Fake News and Canal News

deceive-1299043__340It turns out fake news is a thing these days, and it’s not just the Key West Citizen.  Google and Facebook are changing their policies to avoid displaying ads on “sites containing content that is illegal, misleading or deceptive, which includes fake news”.

Here’s another angle on the whole issue.  It turns out teenagers in Macedonia make fake news sites to generate a extra pocket money.  Who knew?  You can make some pretty good coin just by making up fake news stories that attract a lot of hits.  And here I am slogging through documents and boring videos for free!  I could learn a thing or two from those Macedonian teenagers (and the Key West Citizen).  Why dig it up when you can just make it up?

A report in BuzzFeed News last month showed how tiny publishers in Macedonia were creating websites with fake news – much of it denigrating Clinton – which were widely shared on Facebook .

That sharing in turn led people to click on links which brought them to the Macedonian websites, which could then make money on the traffic via Google ‘s AdSense.

This brings me to the next item.  The Citizen is reporting that the county commission voted against a canal tax.  The true impact of the canal projects is still unclear.

This bit is a little confusing.

For now, the projects, which could end up totaling $672 million, will be paid through federal Restore Act and state Florida Keys Stewardship Act funding, which would generate at least $1.5 million to $2 million a year.

The county may also leverage that funding to apply for state and federal grant funding. The county has spent roughly $7 million on a half-dozen pilot canal restoration projects so far.

The ultimate cost of these projects has ricocheted from between $200 million to $700 million.  County staff had been using a figure of $300 million most recently.  Now a new number is popping out at us – $672 million.  I think the taxpayers would be wise to count on a cost of $700 million at the very least.  Remember that county projects routinely exceed budgeted amounts.  So maybe something over $1 billion (yeah – billion with a “b”) wouldn’t be off the table.  My understanding is that $672 figure excludes operating costs.

It’s unclear exactly how much county-wide taxpayers have been forced to contribute so far.  There’s also very little information on how much it will cost the taxpayers to operate and maintain these projects going forward.  I’ll take a look at the meeting backup, the video and the project history report to see what I can figure out.  I might even submit another public records request, which is always super fun.  Unfortunately, if you want to find out the truth of things in the Keys you have to do your own homework.  Thankfully, I don’t mind a little homework.

County staff proposed a tax that would generate a modest $1 million a year and cost property owners an extra $38.47 a year for a $400,000 home and an extra $18.53 for a home that cost nearly $300,000.

However, the commissioners and most of the public said it is too soon to implement a county-wide tax at this time. They said there has not been enough time to monitor the seven pilot projects and want to see the result of the central sewer projects on the health of canals.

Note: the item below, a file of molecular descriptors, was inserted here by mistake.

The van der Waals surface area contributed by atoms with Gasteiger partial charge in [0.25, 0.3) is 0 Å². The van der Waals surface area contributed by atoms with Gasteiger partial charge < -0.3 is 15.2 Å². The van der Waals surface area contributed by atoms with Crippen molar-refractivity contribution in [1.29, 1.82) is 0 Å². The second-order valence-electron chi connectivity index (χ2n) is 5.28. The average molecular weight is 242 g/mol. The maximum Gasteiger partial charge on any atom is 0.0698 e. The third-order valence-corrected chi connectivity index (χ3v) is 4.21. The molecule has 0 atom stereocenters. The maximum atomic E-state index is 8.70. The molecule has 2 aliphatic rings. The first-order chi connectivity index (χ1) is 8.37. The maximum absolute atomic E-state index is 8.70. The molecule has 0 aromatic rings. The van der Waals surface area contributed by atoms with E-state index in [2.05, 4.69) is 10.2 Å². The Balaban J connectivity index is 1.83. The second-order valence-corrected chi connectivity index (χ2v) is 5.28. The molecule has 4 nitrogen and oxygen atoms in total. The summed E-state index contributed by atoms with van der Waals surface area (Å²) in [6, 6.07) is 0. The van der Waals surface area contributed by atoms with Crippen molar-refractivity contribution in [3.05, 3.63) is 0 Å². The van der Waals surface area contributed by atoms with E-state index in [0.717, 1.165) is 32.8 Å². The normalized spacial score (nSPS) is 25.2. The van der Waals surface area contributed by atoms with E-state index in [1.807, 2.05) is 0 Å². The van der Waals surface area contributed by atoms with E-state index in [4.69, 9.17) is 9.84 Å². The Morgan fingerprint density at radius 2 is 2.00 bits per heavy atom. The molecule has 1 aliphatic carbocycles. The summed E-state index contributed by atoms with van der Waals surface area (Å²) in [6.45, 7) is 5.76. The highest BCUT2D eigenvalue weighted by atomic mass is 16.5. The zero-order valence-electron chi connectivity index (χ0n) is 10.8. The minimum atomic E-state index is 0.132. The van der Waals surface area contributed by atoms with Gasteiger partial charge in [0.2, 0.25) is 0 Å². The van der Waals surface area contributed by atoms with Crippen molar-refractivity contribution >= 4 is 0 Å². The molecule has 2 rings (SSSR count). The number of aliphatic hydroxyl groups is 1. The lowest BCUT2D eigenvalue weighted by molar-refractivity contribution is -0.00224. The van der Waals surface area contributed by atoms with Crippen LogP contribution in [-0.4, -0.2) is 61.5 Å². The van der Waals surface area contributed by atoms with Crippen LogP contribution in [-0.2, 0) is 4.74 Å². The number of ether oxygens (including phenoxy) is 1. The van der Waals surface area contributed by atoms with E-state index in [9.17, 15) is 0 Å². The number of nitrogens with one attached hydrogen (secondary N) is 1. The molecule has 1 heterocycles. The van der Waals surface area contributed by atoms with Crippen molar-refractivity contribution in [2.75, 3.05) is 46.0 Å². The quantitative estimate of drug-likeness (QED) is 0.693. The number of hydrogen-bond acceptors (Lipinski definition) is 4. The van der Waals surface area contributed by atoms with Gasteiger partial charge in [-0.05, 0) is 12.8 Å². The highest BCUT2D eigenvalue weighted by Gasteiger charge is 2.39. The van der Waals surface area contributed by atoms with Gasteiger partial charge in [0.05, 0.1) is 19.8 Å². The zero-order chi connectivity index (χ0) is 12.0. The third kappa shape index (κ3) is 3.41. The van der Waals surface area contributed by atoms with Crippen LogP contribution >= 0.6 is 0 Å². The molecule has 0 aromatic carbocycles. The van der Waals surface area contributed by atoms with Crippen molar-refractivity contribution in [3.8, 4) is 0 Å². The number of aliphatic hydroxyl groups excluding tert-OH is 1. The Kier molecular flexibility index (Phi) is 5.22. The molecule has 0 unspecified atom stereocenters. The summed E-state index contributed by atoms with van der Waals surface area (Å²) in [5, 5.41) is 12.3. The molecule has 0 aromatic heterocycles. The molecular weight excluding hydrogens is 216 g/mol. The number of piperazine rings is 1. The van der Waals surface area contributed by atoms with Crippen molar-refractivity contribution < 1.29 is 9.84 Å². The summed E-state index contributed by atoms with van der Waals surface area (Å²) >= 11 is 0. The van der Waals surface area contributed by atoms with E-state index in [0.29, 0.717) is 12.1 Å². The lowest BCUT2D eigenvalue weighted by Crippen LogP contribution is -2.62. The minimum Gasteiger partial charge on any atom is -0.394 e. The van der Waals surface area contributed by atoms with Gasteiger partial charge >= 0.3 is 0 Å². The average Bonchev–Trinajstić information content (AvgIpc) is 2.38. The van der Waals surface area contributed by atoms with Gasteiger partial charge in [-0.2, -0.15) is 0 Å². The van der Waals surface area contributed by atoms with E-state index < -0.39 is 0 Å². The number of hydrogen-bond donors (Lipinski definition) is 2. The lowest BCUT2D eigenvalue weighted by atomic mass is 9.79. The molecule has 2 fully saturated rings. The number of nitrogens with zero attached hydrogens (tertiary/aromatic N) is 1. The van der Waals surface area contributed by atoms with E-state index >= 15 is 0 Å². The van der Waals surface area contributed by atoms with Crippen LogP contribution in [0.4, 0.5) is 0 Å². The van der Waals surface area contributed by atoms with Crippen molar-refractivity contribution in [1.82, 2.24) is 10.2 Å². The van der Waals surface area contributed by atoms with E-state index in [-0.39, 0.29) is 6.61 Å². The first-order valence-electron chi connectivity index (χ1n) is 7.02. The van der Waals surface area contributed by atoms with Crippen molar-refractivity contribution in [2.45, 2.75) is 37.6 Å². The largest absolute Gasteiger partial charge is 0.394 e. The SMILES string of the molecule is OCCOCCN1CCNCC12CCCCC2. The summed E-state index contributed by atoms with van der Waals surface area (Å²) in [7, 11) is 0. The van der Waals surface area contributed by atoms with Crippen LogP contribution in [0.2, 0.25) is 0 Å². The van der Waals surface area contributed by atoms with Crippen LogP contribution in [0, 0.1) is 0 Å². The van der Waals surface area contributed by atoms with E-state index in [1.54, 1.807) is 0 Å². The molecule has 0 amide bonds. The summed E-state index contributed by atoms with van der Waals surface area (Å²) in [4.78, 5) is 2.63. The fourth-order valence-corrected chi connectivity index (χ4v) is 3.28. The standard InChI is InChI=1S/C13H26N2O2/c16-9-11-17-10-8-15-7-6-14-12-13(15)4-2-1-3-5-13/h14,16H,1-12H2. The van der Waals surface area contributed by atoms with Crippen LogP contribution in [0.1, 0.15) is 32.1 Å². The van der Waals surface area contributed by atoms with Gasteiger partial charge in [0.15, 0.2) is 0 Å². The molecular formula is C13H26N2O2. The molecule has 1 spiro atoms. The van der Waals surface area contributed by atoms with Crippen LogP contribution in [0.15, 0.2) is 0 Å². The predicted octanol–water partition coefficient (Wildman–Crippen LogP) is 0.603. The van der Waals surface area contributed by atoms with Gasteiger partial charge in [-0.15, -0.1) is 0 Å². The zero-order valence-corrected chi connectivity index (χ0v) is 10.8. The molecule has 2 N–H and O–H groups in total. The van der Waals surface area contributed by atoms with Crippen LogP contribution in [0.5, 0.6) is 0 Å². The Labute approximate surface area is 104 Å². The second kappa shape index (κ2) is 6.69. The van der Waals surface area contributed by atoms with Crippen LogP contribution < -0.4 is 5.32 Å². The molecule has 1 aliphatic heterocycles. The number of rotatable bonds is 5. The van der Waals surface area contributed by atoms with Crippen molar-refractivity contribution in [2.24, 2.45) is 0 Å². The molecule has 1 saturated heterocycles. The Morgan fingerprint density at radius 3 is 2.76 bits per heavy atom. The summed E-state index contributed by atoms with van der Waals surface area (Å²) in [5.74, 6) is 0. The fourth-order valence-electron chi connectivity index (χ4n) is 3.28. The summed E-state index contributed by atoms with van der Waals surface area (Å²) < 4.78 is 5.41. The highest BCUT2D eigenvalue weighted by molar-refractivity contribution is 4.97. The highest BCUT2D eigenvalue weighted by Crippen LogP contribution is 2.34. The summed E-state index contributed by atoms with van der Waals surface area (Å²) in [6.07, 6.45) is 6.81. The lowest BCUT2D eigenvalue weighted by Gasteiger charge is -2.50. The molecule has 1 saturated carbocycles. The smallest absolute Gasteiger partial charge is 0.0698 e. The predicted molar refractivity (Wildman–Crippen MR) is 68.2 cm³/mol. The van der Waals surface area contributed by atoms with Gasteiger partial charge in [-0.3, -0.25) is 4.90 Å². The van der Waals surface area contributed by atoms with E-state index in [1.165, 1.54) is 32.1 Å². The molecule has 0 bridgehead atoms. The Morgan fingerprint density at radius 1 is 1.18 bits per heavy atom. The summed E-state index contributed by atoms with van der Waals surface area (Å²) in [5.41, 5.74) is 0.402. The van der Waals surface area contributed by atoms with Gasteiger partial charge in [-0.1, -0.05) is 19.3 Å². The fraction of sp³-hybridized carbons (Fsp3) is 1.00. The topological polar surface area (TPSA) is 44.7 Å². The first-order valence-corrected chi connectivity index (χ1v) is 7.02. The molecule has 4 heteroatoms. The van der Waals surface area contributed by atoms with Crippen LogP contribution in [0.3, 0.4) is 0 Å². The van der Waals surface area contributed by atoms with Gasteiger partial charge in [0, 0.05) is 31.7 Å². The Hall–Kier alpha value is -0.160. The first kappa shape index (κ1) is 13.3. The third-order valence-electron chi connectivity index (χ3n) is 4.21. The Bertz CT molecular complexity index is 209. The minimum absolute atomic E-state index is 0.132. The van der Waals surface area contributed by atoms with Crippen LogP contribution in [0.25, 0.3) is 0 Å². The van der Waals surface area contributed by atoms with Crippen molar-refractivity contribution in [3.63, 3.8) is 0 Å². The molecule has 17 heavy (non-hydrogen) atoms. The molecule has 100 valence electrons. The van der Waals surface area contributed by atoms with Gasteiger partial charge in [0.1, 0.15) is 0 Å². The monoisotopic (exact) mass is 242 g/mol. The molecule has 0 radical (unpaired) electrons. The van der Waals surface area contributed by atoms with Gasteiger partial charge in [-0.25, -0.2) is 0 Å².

I want to point out that taxes are based on taxable value, not the purchase price of a home.  (Sounds nitpicky but it can make a big difference.)  However, I did check one area where a canal project has been completed and the taxable values are roughly $250,000 to $450,000.  So it’s a distinction without a difference in that particular case.

It’s too early to go forward with these projects at all.  The taxpayers are out the $7 million that’s been spent so far.  We’re also out whatever has been spent on operation and maintenance so far.  However, according to the Citizen, the county commission has actually imposed a tax on the properties that benefit in order to cover operation and maintenance costs going forward.

The commission did approve creating a multiple service benefit unit tax for property owners living along the roughly half dozen canals the county restored as part of the series of pilot programs.

The tax would be levied on those homeowners to cover the $88,000 in annual operation and maintenance costs that resulted from the projects to restore the water quality in those canals, which are in Key Largo, Big Pine Key and Geiger Key.

Frankly, I don’t believe that tax will ever materialize.  Obviously, I’ll keep an eye on it, but even if it does happen it won’t show up on the tax roll until late 2017.

If the Citizen’s reporting is to be believed (questionable) and if the county commission is to be believed (very questionable) then there is reason to hope that county-wide taxpayers won’t get slammed with the ongoing costs associated with maintaining these canal projects.  However, there is still reason to be concerned that they will continue to be soaked for capital costs as these massive resource sucks continue to move forward.

I will continue to monitor and research.  Even though it’s easier (and more profitable) to just make stuff up.

p.s.  It might also be worthwhile to look at who has benefited so far and see if any of these very fortunate property owners have ties to the county commission.  More homework.

This entry was posted in BOCC, Canal Restoration, Media, Monroe County. Bookmark the permalink.

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